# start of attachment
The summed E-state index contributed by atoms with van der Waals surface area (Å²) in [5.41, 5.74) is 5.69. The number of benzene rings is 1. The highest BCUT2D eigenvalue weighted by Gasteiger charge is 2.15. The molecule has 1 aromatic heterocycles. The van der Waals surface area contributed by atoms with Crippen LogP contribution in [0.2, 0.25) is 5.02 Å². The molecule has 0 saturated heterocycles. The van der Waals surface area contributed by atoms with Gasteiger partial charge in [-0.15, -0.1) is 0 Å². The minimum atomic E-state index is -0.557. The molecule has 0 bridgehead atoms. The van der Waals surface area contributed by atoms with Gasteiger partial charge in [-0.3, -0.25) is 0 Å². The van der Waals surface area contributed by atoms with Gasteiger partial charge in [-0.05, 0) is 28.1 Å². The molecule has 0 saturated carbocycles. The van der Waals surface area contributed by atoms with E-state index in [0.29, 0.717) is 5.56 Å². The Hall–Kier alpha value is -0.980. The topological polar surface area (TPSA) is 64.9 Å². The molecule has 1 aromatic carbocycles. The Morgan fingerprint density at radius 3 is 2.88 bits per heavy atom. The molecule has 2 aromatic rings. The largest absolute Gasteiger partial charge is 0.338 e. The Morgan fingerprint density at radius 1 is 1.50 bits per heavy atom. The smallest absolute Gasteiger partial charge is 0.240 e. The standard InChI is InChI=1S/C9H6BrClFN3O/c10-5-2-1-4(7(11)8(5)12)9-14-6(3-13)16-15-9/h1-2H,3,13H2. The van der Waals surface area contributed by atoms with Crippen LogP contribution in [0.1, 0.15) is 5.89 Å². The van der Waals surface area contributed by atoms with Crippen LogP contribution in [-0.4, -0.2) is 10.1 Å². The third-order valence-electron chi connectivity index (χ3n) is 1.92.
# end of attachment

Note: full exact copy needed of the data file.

The summed E-state index contributed by atoms with van der Waals surface area (Å²) in [5.41, 5.74) is 5.69. The number of benzene rings is 1. The highest BCUT2D eigenvalue weighted by Gasteiger charge is 2.15. The molecule has 1 aromatic heterocycles. The van der Waals surface area contributed by atoms with Crippen LogP contribution in [0.2, 0.25) is 5.02 Å². The molecule has 0 saturated heterocycles. The van der Waals surface area contributed by atoms with Gasteiger partial charge in [-0.15, -0.1) is 0 Å². The minimum atomic E-state index is -0.557. The molecule has 0 bridgehead atoms. The van der Waals surface area contributed by atoms with Gasteiger partial charge in [-0.3, -0.25) is 0 Å². The van der Waals surface area contributed by atoms with Gasteiger partial charge in [-0.05, 0) is 28.1 Å². The molecule has 0 saturated carbocycles. The van der Waals surface area contributed by atoms with E-state index in [0.29, 0.717) is 5.56 Å². The Hall–Kier alpha value is -0.980. The topological polar surface area (TPSA) is 64.9 Å². The molecule has 1 aromatic carbocycles. The Morgan fingerprint density at radius 3 is 2.88 bits per heavy atom. The molecule has 2 aromatic rings. The largest absolute Gasteiger partial charge is 0.338 e. The Morgan fingerprint density at radius 1 is 1.50 bits per heavy atom. The smallest absolute Gasteiger partial charge is 0.240 e. The standard InChI is InChI=1S/C9H6BrClFN3O/c10-5-2-1-4(7(11)8(5)12)9-14-6(3-13)16-15-9/h1-2H,3,13H2. The van der Waals surface area contributed by atoms with Crippen LogP contribution in [0.1, 0.15) is 5.89 Å². The van der Waals surface area contributed by atoms with Crippen LogP contribution in [-0.4, -0.2) is 10.1 Å². The third-order valence-electron chi connectivity index (χ3n) is 1.92.